India moved a step closer to the implementation of the Goods and Services Tax (GST) regime, as its Parliament’s Upper House, the Rajya Sabha, approved The Constitution (122nd Amendment) Bill, 2014 with 203 votes in favour and none against. The GST, which is expected to be implemented from April 1, 2017, aims to replace multiple state and central levies with a single tax. Since the central and state taxes are likely to be included under GST, it may result in reduction of tax credits across intra- and inter-state transactions.
What is GST??
GST is one indirect tax for the whole nation, which will make India one unified common market. GST is a single tax on the supply of goods and services, right from the manufacturer to the consumer. The final consumer will thus bear only the GST charged by the last dealer in the supply chain, with set-off benefits at all the previous stages.
In other words, the prices that we pay for goods and services have the taxes embedded in them. Mostly, the consumers are not even aware of or ignore the tax they pay for things they buy. This is because there is a list of indirect taxes such as sales tax, excise and VAT, which leads to increased complexity. The GST seeks to sort out this and include all in one single tax, thereby making India an economically unified market. The Empowered Committee of State Finance Ministers, which deliberated on the tax and its implications, has recommended what all taxes are to be included in the GST:
In the Central taxes: 1) Central Excise Duty; 2) Additional Excise Duties; 3) The Excise Duty levied under the Medicinal and Toiletries Preparation Act Service Tax; 4) Additional Customs Duty, commonly known as Countervailing Duty (CVD); 5) Special Additional Duty of Customs – 4% (SAD); 6) Surcharges, and 7) Cesses. State taxes: 1) VAT / Sales tax; 2) Entertainment tax (unless it is levied by the local bodies); 3) Luxury tax; 4) Taxes on lottery, betting and gambling; 5) State Cesses and Surcharges in so far as they relate to supply of goods and services; and 6) Entry tax not in lieu of Octroi.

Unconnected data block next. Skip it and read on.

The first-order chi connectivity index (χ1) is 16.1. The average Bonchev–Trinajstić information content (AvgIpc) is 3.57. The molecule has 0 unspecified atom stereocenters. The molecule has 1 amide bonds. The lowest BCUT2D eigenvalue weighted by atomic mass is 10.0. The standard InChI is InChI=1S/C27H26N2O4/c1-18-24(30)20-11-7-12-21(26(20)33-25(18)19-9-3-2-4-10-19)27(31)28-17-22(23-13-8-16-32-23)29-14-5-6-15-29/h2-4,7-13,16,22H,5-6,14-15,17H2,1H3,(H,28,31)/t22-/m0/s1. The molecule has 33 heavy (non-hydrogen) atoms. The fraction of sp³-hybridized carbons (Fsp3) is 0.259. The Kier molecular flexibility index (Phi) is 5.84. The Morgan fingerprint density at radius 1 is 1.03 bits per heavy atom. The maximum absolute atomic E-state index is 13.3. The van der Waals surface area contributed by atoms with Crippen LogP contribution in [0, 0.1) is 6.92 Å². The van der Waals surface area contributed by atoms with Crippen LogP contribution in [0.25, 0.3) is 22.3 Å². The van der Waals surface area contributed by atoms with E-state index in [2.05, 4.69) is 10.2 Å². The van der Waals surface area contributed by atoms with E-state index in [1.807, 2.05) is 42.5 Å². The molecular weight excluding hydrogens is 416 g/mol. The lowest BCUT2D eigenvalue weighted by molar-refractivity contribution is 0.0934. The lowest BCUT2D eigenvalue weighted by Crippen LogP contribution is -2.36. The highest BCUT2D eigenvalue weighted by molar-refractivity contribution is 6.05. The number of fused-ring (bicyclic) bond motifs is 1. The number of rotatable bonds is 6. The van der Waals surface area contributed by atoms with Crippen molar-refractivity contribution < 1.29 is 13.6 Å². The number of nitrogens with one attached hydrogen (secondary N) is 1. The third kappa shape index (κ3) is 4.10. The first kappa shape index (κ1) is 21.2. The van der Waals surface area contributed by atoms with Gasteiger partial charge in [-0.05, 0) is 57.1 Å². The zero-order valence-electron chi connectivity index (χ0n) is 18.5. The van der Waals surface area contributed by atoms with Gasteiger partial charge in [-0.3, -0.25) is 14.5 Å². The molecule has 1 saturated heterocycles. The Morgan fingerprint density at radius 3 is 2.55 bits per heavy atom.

According to analysts from a macro-economic perspective, the short-term impact of GST could be mixed, the long-term impact will be positive.
What will be the Impact??
GST will turn India into one common market, leading to greater ease of doing business and big savings in logistics costs from companies across all sectors. Some companies will gain more as the GST rate will be lower than the current tax rates they pay, others will lose as the rate will be higher than the present effective rate. While the rate of GST is yet to be decided, industry observers have assumed an 18% rate recommended by a government panel in making their impact calculations.
How it really works??
In short, look at this example..
Imagine a manufacturer of, say, shirts. He buys raw material or inputs — cloth, thread, buttons, tailoring equipment — worth Rs 100, a sum that includes a tax of Rs 10. With these raw materials, he manufactures a shirt. In the process of creating the shirt, the manufacturer adds value to the materials he started out with. Let us take this value added by him to be Rs 30. The gross value of his good would, then, be Rs 100 + 30, or Rs 130. At a tax rate of 10%, the tax on output (this shirt) will then be Rs 13. But under GST, he can set off this tax (Rs 13) against the tax he has already paid on raw material/inputs (Rs 10). Therefore, the effective GST incidence on the manufacturer is only Rs 3 (13 – 10).